It had stopped raining by the time we got to the ruins, and we were able to take our time exploring not only what was left of the church, but also the grounds themselves. What I found really interesting was that instead of having a specific burial section, there were graves here, there, and everywhere, some dating back to the early 1800s, and, surprisingly, some dating well into the 1900s.

Back on the highway again. It was about 3:00 PM when we approached the Charleston city limits, and we were hungry for something other than snacks. As we were looking for some place to stop where we could get in and out of fairly quickly, we saw a barbeque place called Bessingers. We took a chance. Our barbeque sandwiches were OK but nothing to write home about. No problem; we had no expectations. Later we learned that Bessingers is quite an institution and that people often travel distances to enjoy the food there. Is there something wrong with us?


Our Charleston Hotel for 3 nights was the Mills House. Booked on hotels.com for $153 a night; total for the three days--$523.17 including taxes. I know other posters have sometimes done better, but this was the best rate we could get at the time. Further, only the first three nights of our Charleston stay were available. We really wanted this hotel, though, for the historical significance as well as the location, so we took the three, and we booked lodgings in Mt. Pleasant across the bridge for the remaining two nights that we had planned to stay in Charleston. During that time we would be visiting Fort Sumpter, and the boat taking tourists across the harbor to the fort can be boarded in Mt. Pleasant as well as downtown Charleston.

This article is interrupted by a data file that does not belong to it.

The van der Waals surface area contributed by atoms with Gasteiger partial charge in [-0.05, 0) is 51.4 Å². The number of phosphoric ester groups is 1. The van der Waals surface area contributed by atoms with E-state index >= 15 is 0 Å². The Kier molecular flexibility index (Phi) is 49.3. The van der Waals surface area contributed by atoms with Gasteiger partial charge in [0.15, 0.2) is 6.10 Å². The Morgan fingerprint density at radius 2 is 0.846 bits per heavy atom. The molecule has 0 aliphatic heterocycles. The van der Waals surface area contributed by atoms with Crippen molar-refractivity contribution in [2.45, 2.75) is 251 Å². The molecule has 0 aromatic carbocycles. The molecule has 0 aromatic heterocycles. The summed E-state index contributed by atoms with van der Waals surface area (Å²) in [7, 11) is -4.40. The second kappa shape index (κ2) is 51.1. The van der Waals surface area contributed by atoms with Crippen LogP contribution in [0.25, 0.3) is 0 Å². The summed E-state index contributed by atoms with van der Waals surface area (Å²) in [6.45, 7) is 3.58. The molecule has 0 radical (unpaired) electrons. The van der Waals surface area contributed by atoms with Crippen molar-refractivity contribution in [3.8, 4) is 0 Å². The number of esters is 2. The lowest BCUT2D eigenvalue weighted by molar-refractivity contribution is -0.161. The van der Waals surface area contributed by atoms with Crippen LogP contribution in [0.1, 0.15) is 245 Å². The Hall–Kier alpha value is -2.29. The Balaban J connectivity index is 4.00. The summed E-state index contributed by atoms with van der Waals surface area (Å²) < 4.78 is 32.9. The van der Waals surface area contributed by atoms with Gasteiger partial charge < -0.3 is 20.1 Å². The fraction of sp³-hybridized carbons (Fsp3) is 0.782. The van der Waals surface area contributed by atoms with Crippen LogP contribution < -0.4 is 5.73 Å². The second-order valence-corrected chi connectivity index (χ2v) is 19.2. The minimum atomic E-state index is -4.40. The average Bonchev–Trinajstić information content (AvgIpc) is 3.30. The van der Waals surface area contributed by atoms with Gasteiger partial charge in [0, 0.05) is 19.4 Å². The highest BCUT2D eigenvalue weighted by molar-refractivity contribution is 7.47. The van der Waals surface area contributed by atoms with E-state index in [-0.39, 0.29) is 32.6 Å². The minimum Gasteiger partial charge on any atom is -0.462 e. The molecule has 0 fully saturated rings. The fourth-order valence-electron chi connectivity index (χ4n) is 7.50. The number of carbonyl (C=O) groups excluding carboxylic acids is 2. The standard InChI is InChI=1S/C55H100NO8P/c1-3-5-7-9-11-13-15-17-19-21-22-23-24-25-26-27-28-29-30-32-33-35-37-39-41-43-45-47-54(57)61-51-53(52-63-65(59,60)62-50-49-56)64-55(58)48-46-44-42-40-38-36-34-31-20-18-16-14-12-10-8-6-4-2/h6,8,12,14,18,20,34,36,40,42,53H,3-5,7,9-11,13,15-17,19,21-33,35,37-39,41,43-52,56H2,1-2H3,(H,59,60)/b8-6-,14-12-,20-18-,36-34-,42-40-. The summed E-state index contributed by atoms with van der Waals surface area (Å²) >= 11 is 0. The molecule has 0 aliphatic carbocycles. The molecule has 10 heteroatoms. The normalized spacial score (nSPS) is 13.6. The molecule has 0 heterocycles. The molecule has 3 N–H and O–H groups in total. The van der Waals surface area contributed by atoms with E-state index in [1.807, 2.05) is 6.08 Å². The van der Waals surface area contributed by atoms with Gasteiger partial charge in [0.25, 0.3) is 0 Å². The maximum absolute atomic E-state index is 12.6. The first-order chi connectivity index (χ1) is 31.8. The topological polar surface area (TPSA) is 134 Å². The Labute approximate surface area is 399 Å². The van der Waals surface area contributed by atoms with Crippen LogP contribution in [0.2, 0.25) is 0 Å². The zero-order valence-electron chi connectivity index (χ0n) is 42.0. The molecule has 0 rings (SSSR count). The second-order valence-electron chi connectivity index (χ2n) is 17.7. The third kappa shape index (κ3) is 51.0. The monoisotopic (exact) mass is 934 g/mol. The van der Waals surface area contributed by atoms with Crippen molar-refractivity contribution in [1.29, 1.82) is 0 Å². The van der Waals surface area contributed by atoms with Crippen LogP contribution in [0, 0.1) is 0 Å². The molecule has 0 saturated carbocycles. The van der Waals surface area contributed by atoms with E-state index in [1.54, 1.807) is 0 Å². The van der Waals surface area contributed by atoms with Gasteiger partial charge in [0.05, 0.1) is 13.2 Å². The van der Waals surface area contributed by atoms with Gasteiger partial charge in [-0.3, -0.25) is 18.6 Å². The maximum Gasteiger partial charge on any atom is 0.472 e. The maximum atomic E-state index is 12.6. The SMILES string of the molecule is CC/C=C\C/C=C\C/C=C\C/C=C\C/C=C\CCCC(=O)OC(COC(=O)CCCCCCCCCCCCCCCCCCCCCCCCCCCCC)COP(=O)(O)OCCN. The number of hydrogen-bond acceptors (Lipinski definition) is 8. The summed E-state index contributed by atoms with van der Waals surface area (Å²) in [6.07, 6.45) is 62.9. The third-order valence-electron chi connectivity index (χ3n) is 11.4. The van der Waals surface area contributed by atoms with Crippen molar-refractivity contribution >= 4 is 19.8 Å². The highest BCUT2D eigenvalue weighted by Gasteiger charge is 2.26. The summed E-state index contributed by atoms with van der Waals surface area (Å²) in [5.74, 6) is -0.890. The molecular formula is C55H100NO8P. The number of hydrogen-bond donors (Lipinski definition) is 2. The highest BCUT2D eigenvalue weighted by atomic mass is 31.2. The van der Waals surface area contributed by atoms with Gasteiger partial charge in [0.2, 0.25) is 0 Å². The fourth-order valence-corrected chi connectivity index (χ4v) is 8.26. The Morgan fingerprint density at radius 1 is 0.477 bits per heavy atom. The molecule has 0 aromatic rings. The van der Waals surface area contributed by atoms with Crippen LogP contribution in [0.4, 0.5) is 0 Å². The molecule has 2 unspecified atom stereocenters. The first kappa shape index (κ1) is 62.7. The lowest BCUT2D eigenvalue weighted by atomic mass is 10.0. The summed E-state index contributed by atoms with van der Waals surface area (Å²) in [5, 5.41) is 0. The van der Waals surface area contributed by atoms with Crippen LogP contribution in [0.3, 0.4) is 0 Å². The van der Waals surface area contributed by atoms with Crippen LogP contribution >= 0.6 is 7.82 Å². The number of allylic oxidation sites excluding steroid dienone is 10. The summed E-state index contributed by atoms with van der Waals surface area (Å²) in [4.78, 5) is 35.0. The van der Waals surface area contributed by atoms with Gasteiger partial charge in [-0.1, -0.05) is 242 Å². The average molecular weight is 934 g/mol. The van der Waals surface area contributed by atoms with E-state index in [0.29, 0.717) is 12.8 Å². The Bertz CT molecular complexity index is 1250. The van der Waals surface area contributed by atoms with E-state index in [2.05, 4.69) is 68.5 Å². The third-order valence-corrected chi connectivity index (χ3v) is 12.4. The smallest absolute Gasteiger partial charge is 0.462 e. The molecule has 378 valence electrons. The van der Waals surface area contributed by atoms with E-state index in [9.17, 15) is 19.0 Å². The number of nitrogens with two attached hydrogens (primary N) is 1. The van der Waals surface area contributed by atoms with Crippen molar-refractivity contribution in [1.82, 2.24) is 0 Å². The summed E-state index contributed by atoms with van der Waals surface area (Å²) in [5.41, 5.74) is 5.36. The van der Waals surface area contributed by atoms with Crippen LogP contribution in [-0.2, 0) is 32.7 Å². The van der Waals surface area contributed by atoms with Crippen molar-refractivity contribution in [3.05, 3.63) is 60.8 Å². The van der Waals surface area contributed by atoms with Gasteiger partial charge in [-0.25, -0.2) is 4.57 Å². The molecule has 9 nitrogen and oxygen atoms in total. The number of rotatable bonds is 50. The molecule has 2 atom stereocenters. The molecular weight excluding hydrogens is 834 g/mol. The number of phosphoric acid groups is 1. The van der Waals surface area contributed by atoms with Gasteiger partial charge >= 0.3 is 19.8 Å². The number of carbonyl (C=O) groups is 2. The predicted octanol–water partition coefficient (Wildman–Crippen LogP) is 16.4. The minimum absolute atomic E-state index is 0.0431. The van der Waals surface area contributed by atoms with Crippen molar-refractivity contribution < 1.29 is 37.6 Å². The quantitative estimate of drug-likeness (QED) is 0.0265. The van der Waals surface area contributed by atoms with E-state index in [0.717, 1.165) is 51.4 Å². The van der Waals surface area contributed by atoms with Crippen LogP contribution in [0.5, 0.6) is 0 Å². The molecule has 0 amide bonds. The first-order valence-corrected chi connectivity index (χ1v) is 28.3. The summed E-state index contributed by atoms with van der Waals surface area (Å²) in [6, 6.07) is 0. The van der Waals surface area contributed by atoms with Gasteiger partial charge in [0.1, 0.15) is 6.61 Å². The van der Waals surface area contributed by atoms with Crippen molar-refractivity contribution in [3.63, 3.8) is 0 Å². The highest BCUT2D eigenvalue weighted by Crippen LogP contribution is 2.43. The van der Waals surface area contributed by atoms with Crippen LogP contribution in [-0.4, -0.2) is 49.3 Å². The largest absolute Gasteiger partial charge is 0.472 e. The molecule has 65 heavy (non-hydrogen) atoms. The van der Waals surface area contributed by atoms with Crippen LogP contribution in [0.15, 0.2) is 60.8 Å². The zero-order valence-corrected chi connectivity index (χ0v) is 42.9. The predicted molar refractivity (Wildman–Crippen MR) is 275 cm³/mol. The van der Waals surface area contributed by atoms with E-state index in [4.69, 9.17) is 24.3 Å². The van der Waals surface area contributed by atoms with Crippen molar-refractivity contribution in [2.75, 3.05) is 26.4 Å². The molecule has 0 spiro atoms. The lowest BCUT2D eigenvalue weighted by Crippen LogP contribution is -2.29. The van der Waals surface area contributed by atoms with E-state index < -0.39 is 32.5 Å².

Link to Mills House http://www.millshouse.com

There is a parking structure directly behind The Mills House with a passageway leading from the structure to the interior of the hotel. Very convenient. Also very expensive. Rates run $21 for 24 hours, no in and out privileges; $24 if handled through the hotel valet service, in and out privileges.

We parked there for the short time it would take us to check in and get our bags to our room ($2 or $3). Then we drove over to the Visitors Center a couple of miles down Meeting Street, the same street the hotel is located on. We could park our car in the adjacent parking structure there for $10.00 per 24 hours. This worked out very well for us since only once during our stay did we take the car out, and that was to go to Drayton Hall on the Ashley River Road and after that the Middleton Place a bit further down the same highway.